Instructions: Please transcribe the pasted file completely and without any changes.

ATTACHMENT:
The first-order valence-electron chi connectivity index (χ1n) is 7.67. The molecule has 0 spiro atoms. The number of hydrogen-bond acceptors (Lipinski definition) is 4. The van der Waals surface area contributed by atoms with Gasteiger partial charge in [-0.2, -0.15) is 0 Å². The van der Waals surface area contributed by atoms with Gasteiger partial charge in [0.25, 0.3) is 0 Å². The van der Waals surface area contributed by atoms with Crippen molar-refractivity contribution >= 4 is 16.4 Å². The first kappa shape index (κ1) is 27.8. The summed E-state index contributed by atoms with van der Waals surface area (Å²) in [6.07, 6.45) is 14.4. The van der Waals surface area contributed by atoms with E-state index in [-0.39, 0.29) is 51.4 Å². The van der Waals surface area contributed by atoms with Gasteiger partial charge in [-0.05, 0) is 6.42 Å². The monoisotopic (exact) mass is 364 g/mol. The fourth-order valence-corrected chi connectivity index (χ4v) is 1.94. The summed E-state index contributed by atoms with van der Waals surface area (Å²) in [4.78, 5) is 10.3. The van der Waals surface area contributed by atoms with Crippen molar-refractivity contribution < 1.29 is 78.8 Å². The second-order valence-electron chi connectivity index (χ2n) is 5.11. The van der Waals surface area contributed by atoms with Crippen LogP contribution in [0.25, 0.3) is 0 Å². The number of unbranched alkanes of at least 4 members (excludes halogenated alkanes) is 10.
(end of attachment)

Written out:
The first-order valence-electron chi connectivity index (χ1n) is 7.67. The molecule has 0 spiro atoms. The number of hydrogen-bond acceptors (Lipinski definition) is 4. The van der Waals surface area contributed by atoms with Gasteiger partial charge in [-0.2, -0.15) is 0 Å². The van der Waals surface area contributed by atoms with Gasteiger partial charge in [0.25, 0.3) is 0 Å². The van der Waals surface area contributed by atoms with Crippen molar-refractivity contribution >= 4 is 16.4 Å². The first kappa shape index (κ1) is 27.8. The summed E-state index contributed by atoms with van der Waals surface area (Å²) in [6.07, 6.45) is 14.4. The van der Waals surface area contributed by atoms with E-state index in [-0.39, 0.29) is 51.4 Å². The van der Waals surface area contributed by atoms with Gasteiger partial charge in [-0.05, 0) is 6.42 Å². The monoisotopic (exact) mass is 364 g/mol. The fourth-order valence-corrected chi connectivity index (χ4v) is 1.94. The summed E-state index contributed by atoms with van der Waals surface area (Å²) in [4.78, 5) is 10.3. The van der Waals surface area contributed by atoms with Crippen molar-refractivity contribution < 1.29 is 78.8 Å². The second-order valence-electron chi connectivity index (χ2n) is 5.11. The van der Waals surface area contributed by atoms with Crippen LogP contribution in [0.25, 0.3) is 0 Å². The number of unbranched alkanes of at least 4 members (excludes halogenated alkanes) is 10.